Attorneys acting for the owners of the Groblersdal farm that housed the Jugomaro Predator Park have warned that anyone who tried to prevent the eviction of the park’s owners would be contravening the law.
The Supreme Court of Appeal (SCA) in Bloemfontein dismissed an application for leave to appeal against an eviction order granted by the High Court against Jugomaro owner Goosey Fernandes and his family.
The attorney acting for the farm’s owners Camp 248 Sabie Park CC, SD Nel, said in a statement the Fernandes family and their movable property would be evicted from the farm shortly. He pointed out that the court had also granted an order forbidding the Fernandes family from ever setting foot on the property again after their eviction and asked the community to respect the legal process.
The eviction follows after the Fernandes family’s former company, Validtrade 59 (Pty) Ltd was liquidated. Camp 248 Sabie Park bought the land and sold part of it back to the Fernandes’ new company Naxxi Trading.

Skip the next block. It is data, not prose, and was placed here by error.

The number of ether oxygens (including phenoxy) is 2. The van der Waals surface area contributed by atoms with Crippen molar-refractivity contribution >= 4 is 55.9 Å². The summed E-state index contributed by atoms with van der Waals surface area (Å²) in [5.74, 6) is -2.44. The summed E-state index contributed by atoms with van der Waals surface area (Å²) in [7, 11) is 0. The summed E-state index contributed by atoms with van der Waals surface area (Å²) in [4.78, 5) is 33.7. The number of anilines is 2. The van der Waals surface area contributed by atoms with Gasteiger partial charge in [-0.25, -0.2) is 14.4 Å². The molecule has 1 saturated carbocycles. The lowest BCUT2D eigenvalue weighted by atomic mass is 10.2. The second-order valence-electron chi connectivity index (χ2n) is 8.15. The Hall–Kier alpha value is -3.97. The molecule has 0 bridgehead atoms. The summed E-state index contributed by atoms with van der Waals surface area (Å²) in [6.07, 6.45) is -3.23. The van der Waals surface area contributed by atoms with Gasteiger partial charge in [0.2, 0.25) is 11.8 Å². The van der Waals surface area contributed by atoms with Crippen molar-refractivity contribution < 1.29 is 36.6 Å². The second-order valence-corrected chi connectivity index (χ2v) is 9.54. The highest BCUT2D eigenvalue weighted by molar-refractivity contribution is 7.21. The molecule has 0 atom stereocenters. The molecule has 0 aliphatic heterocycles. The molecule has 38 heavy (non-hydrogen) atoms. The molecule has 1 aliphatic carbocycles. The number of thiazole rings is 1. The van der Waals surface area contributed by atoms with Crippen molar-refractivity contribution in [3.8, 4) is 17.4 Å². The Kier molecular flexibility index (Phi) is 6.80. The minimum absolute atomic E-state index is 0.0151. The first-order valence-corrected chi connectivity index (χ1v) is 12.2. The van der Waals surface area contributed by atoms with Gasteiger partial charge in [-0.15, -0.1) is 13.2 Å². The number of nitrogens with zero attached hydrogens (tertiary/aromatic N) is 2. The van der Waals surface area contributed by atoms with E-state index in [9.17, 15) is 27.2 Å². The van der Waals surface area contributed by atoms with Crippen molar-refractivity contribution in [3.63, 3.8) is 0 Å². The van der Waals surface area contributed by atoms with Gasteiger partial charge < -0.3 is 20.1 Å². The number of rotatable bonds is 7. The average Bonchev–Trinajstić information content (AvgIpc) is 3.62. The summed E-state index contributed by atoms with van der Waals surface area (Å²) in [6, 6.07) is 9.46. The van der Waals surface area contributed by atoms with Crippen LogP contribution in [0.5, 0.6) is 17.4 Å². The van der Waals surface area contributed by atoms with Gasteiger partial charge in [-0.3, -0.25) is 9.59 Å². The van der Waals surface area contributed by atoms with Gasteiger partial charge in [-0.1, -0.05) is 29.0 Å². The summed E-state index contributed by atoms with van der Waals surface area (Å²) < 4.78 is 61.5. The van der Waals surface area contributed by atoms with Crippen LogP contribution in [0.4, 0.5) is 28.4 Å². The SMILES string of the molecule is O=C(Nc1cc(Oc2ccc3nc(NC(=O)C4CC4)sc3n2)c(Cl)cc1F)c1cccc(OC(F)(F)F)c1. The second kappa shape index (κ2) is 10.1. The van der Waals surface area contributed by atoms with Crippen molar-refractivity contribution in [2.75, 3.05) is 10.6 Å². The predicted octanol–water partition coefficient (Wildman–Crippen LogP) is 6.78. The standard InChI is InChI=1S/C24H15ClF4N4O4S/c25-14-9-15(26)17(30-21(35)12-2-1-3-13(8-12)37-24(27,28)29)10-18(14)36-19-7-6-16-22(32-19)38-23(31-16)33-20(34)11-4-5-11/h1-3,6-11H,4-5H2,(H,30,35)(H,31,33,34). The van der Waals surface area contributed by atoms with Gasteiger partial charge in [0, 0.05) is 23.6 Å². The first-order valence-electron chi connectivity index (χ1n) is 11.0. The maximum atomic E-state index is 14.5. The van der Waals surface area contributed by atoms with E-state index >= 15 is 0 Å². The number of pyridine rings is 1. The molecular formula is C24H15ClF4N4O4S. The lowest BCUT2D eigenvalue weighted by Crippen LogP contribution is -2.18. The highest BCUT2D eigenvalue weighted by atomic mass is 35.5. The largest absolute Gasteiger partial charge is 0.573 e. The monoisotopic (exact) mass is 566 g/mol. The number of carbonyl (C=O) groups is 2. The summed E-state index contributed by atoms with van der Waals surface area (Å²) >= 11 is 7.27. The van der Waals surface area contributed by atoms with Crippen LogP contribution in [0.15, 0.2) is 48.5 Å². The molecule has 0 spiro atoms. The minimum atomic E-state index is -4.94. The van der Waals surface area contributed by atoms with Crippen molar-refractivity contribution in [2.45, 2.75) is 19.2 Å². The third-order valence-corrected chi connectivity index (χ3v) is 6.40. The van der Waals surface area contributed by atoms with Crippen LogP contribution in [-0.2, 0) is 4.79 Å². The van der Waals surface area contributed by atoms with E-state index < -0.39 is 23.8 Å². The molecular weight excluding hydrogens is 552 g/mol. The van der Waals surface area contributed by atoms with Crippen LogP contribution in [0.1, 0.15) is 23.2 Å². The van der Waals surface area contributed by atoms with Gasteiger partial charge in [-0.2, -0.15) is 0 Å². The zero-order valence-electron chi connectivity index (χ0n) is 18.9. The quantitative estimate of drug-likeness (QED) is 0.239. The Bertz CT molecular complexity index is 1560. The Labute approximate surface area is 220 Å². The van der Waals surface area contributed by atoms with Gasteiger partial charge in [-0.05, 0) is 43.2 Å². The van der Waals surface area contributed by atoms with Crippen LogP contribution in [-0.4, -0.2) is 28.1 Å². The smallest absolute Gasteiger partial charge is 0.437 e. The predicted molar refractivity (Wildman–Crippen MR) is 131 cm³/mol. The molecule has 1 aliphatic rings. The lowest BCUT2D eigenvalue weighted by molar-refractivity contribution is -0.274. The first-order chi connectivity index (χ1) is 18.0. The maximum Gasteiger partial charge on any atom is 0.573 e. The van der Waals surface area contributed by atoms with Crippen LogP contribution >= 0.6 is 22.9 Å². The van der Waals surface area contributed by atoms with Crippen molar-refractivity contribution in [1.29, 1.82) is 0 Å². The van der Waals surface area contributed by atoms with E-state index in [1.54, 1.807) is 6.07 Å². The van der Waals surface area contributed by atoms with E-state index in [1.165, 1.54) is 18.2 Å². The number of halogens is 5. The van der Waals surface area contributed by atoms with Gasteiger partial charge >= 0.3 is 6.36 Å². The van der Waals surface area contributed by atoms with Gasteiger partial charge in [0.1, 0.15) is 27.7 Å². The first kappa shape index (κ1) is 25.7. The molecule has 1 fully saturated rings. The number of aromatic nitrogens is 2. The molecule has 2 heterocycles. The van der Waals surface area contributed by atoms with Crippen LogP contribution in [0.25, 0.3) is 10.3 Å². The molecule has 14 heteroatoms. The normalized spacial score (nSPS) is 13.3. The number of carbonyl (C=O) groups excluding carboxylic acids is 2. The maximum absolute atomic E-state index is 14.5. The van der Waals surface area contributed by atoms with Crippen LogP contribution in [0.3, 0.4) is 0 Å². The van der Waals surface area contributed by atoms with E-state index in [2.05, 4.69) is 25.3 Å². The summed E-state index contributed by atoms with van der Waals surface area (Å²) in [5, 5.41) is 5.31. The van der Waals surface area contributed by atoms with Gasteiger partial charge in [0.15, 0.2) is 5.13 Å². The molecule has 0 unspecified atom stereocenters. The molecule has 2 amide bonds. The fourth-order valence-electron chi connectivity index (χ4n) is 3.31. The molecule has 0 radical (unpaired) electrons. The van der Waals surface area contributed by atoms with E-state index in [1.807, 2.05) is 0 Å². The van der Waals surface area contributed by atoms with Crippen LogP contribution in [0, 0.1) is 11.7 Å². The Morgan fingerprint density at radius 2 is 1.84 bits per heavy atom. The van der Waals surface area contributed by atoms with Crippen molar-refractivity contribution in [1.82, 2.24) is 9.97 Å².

However, the new owners applied for an urgent eviction order against the family after Goosey and his son Justin alleged shot game belonging to the owners without permission and fed it to their predators.
Goosey Fernandes will appear in the Groblersdal magistrates’ court again on 16 November on a charge of illegal hunting.
Nel said the family’s “illegal hunting activities” was costing the land owners R10 000 a day in penalties because it was impossible to unload a consignment of rare game worth millions of Rand on the land.
“The sales agreement was cancelled because the Fernandes family could not provide guarantees. …The cancellation was validated by the High Court in Pretoria and the SCA,” Nel said.
The owners of neighbouring farms supported the eviction because a game fence was breached for an illegal road across several neighbouring farms, he added.
Nel stressed that Jumaro’s predators fell under the control of Valid trade’s liquidators and had been sold to a third party to cover its debts.
“It is a pity that the Fernandes family misled the public on social media to believe that they are still the owners of the predators. They alleged … the predators will be hunted to inflame emotions.
“In reality, the new buyer has a much bigger facility for the animals and no form of hunting takes place. The new owner also has the money to feed the animals,” Nel said.
The park first made headlines in 2010 when its most famous resident, Panjo the Tiger, went missing while being transported to a vet, but was later found. Panjo was one of the predators sold in the liquidation.